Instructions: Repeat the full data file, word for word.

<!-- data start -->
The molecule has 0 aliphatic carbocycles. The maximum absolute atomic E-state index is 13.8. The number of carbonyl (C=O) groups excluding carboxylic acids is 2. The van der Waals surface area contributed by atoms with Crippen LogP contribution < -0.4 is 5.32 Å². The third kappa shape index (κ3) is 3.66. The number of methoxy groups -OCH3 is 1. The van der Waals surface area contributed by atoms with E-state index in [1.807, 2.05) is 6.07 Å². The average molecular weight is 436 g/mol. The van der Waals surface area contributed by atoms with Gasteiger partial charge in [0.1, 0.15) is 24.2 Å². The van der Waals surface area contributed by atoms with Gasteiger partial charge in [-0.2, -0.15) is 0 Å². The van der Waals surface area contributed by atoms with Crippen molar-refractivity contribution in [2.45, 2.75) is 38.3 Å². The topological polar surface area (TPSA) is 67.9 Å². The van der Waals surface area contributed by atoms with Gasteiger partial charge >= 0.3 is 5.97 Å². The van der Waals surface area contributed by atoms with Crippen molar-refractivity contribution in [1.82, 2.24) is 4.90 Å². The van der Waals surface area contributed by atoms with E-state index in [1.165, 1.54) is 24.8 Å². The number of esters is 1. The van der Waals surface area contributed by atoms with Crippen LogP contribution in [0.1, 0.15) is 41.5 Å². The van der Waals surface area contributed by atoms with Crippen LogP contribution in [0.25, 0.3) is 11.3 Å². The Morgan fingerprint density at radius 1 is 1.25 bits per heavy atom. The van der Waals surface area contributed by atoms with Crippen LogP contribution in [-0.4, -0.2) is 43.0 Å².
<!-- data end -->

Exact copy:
The molecule has 0 aliphatic carbocycles. The maximum absolute atomic E-state index is 13.8. The number of carbonyl (C=O) groups excluding carboxylic acids is 2. The van der Waals surface area contributed by atoms with Crippen LogP contribution < -0.4 is 5.32 Å². The third kappa shape index (κ3) is 3.66. The number of methoxy groups -OCH3 is 1. The van der Waals surface area contributed by atoms with E-state index in [1.807, 2.05) is 6.07 Å². The average molecular weight is 436 g/mol. The van der Waals surface area contributed by atoms with Gasteiger partial charge in [0.1, 0.15) is 24.2 Å². The van der Waals surface area contributed by atoms with Gasteiger partial charge in [-0.2, -0.15) is 0 Å². The van der Waals surface area contributed by atoms with Crippen molar-refractivity contribution in [2.45, 2.75) is 38.3 Å². The topological polar surface area (TPSA) is 67.9 Å². The van der Waals surface area contributed by atoms with Gasteiger partial charge >= 0.3 is 5.97 Å². The van der Waals surface area contributed by atoms with Crippen molar-refractivity contribution in [1.82, 2.24) is 4.90 Å². The van der Waals surface area contributed by atoms with E-state index in [1.165, 1.54) is 24.8 Å². The number of esters is 1. The van der Waals surface area contributed by atoms with Crippen LogP contribution in [0.1, 0.15) is 41.5 Å². The van der Waals surface area contributed by atoms with Crippen LogP contribution in [0.25, 0.3) is 11.3 Å². The Morgan fingerprint density at radius 1 is 1.25 bits per heavy atom. The van der Waals surface area contributed by atoms with Crippen LogP contribution in [-0.4, -0.2) is 43.0 Å².